Thus irrespective of the total amount of energy absorbed by the circuit, it will produce variations in energy absorption from one portion of the cycle to another. Means are provided to monitor these changes in absorbed energy as opposed to the total amount of energy absorbed. Thus, the sensitivity of the system is made dependent, not upon the total amount of energy absorbed, but rather upon how frequency selective the absorbing object is.
The embedded resonant circuits can be made far more frequency selective than the articles they are protecting. Thus even if the articles themselves absorb more energy than do their protecting circuits, the fact that the articles are not as frequency selective as the circuits will prevent them from actuating the alarm.
This is because no changes in energy absorption level will take place as the transmitted frequency is shifted.
In another aspect the present design makes use of the fact that under certain conditions, the electromagnetic energy fields developed about an antenna can be made to be principally inductive in nature as opposed to radiative. In most prior systems where electro-magnetic energy is to be generated, efforts are expended to lower energy present in the, inductive fields which always return to the antenna, and to increase the energy level of the radiative fields which dissociate from and leave the antenna.
In the present design however, the transmitting antenna is arranged and the frequencies are chosen such that the fields developed are primarily inductive or capacitative. Thus the energy developed by the antenna always returns to the antenna.
No energy is lost except that which may be absorbed by an article passing through the inductive and/or capacitive field, or which may be dissipated through the production of a secondary off resonance condition by the article. As a result, by measuring the amount of energy which returns to the antenna, a very accurate indication can be obtained of the amount of energy which became absorbed in an article passing through the field.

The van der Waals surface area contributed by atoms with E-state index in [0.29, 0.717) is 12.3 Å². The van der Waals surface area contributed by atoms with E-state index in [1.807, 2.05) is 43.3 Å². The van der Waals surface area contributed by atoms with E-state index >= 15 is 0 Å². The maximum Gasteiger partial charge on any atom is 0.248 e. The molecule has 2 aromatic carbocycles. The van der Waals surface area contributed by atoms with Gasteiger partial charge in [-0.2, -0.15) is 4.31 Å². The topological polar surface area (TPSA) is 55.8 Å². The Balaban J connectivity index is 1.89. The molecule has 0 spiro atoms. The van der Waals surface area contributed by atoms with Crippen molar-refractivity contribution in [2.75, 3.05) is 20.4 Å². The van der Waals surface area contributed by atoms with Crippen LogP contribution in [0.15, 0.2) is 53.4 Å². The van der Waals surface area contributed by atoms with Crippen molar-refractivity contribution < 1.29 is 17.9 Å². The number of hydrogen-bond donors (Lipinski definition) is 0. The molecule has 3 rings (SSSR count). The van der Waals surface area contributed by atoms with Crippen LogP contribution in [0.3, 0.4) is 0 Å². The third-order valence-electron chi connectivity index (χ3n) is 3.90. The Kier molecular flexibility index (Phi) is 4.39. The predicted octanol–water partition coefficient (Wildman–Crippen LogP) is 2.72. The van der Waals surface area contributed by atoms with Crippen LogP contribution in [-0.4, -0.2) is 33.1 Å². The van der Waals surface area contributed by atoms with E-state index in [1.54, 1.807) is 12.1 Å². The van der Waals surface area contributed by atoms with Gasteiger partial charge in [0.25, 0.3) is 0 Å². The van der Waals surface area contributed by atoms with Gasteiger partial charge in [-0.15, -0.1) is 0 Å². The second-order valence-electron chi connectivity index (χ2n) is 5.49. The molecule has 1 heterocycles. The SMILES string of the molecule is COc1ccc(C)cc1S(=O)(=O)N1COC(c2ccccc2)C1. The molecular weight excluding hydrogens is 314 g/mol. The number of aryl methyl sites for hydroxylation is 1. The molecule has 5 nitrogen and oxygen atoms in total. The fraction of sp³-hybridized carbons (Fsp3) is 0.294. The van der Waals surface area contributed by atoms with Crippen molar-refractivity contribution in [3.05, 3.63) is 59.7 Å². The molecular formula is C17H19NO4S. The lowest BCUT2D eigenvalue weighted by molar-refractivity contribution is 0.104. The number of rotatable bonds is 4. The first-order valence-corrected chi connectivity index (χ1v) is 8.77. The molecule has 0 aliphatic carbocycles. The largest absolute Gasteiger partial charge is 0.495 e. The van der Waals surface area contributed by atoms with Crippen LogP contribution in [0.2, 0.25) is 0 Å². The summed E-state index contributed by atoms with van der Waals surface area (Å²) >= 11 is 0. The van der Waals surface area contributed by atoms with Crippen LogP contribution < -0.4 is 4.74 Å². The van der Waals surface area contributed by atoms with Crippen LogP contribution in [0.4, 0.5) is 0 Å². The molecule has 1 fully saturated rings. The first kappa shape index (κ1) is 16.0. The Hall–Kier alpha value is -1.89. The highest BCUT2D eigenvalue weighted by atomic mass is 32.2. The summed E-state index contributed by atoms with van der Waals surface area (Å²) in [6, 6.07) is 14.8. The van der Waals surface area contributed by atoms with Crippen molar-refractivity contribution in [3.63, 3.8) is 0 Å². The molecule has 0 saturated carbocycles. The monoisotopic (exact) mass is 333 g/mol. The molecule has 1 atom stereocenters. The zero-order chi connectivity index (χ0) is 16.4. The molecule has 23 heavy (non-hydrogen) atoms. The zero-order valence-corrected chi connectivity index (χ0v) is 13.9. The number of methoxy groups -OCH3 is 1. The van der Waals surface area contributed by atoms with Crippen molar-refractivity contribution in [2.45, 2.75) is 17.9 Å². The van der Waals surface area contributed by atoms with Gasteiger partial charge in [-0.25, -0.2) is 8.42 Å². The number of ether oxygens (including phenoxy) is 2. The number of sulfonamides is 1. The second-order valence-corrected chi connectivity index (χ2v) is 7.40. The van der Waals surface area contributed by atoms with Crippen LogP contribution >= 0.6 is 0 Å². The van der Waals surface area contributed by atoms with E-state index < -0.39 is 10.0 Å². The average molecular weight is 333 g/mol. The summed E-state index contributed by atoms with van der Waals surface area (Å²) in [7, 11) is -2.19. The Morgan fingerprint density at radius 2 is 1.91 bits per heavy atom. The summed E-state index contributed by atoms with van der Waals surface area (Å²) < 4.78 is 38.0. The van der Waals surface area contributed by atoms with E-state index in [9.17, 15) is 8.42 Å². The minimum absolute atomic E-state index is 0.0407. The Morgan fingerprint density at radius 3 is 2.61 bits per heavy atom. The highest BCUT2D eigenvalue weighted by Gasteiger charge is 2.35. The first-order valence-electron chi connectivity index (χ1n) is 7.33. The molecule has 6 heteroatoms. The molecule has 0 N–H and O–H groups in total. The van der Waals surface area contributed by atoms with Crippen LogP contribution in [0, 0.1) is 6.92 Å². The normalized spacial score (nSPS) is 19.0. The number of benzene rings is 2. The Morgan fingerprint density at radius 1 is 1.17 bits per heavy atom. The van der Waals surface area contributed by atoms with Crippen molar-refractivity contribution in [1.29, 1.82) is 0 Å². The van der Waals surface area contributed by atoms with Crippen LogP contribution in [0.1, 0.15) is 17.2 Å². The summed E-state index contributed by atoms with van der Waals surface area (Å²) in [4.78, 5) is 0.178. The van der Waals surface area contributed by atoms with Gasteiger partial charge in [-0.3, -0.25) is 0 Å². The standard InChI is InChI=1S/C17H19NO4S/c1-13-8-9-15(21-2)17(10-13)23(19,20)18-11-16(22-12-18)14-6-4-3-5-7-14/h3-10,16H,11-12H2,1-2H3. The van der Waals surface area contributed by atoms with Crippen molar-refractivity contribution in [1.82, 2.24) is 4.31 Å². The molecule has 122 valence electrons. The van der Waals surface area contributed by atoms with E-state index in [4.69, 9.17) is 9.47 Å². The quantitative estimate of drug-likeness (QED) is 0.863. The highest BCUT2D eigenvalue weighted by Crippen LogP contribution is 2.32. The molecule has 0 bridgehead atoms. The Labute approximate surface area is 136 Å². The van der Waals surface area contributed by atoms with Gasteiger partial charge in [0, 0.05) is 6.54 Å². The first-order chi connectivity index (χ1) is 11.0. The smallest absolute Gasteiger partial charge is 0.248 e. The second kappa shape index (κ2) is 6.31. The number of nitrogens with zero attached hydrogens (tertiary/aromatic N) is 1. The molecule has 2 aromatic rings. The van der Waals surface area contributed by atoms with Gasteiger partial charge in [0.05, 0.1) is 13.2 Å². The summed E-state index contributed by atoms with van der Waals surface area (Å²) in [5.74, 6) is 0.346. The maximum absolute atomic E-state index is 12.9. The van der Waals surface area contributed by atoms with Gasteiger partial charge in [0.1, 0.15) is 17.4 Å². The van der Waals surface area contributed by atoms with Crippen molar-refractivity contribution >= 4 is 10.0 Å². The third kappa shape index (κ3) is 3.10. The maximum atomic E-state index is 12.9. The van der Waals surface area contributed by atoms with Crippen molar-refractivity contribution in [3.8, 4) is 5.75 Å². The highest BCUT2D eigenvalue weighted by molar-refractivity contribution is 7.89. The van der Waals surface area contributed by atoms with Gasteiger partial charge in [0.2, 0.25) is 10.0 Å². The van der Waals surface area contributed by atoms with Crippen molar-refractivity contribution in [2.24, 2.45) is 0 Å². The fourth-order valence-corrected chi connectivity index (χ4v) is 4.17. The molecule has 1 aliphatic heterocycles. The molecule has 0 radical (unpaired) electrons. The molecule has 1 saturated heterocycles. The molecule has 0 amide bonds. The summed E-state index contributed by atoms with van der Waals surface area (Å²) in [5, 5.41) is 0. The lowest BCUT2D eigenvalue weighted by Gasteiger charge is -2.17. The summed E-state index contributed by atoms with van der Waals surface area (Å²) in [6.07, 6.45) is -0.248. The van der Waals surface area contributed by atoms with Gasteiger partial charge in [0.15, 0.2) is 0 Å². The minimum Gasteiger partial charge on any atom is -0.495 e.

As shown in FIG. 1 there is provided a coil 10 in the vicinity of a checkpoint 12. The checkpoint 12, as shown, may be a doorway or other entrance or exit passage. Particularly good results have been achieved when the coil 10 is wound around the checkpoint 12 as shown so that everything and everybody passing the checkpoint must go through and be surrounded by the coil 10.
Secondary coils 12a and 12b are also placed in the vicinity of the checkpoint 12 with their axes transverse to that of the coil 10. This ensures that the coil fields are such that at least one of them will intercept a planar element passing through the checkpoint no matter what its orientation might be.
The coil 10 receives energizing current from a main go oscillator 14.
The oscillator 14 is continually shifted in frequency as will be discussed more fully hereinafter. However its center frequency for the illustrative application is in the vicinity of one megacycle. This frequency is chosen in part because of the fact that it may be employed without requiring a special operating license.
However this frequency is also advantageous due to the fact that for the size of the antenna used (i.e., about three turns around a doorway), the far greater percentage of magnetic fields produced by currents flowing through the coil, will collapse on the coil when the current is reversed through it.
Conversely a relatively small percentage of the energy is lost through radiation. The significance of this is that the energy involved in operating the system is nearly completely controlled and can therefore be monitored more accurately. This contrasts with systems which radiate energy from a checkpoint and then attempt to monitor changes in the energy produced by an object passing through the checkpoint.
FIG. 1 illustrates a man 16 about to pass the check point 10 through the coil 12. The man 16 is wearing a "protected" jacket 18. This jacket has attached to it a wafer 20 (shown in dotted outline) which has an electric circuit printed thereon. The wafer 20 may take the form of a card or label having identification, price and/or size information thereon.
The wafer-label is removed or deactivated by a sales clerk when a legitimate sale is made. However, when the wafer is not removed or deactivated, it affects the magnetic field in the vicinity of the coil 10 to produce an alarm signal as will be described.